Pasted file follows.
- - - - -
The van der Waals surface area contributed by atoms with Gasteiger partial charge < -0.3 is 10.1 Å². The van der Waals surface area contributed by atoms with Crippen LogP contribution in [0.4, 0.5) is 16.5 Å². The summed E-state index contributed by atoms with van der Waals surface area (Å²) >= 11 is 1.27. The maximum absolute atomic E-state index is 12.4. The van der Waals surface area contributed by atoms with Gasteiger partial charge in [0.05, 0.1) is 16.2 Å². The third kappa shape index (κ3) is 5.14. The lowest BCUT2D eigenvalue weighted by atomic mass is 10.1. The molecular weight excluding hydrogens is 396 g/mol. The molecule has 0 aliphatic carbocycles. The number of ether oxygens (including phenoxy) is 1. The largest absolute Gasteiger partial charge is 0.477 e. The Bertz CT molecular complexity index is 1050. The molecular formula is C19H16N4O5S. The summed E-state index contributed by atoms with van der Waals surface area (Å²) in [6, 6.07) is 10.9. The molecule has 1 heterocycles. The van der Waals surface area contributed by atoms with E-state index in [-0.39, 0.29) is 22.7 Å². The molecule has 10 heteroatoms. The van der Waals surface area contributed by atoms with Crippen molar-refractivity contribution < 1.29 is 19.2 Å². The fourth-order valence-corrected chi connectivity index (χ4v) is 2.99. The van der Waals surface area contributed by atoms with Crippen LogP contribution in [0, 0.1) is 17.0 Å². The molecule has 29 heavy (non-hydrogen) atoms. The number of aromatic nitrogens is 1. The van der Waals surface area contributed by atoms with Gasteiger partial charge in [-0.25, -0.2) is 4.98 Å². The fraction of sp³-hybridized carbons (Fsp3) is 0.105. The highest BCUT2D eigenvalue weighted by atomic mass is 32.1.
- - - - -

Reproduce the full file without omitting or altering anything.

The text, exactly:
The van der Waals surface area contributed by atoms with Gasteiger partial charge < -0.3 is 10.1 Å². The van der Waals surface area contributed by atoms with Crippen LogP contribution in [0.4, 0.5) is 16.5 Å². The summed E-state index contributed by atoms with van der Waals surface area (Å²) >= 11 is 1.27. The maximum absolute atomic E-state index is 12.4. The van der Waals surface area contributed by atoms with Gasteiger partial charge in [0.05, 0.1) is 16.2 Å². The third kappa shape index (κ3) is 5.14. The lowest BCUT2D eigenvalue weighted by atomic mass is 10.1. The molecular weight excluding hydrogens is 396 g/mol. The molecule has 0 aliphatic carbocycles. The number of ether oxygens (including phenoxy) is 1. The largest absolute Gasteiger partial charge is 0.477 e. The Bertz CT molecular complexity index is 1050. The molecular formula is C19H16N4O5S. The summed E-state index contributed by atoms with van der Waals surface area (Å²) in [6, 6.07) is 10.9. The molecule has 1 heterocycles. The van der Waals surface area contributed by atoms with E-state index in [-0.39, 0.29) is 22.7 Å². The molecule has 10 heteroatoms. The van der Waals surface area contributed by atoms with Crippen molar-refractivity contribution < 1.29 is 19.2 Å². The fourth-order valence-corrected chi connectivity index (χ4v) is 2.99. The van der Waals surface area contributed by atoms with Crippen LogP contribution in [0, 0.1) is 17.0 Å². The molecule has 29 heavy (non-hydrogen) atoms. The number of aromatic nitrogens is 1. The van der Waals surface area contributed by atoms with Gasteiger partial charge in [-0.25, -0.2) is 4.98 Å². The fraction of sp³-hybridized carbons (Fsp3) is 0.105. The highest BCUT2D eigenvalue weighted by atomic mass is 32.1.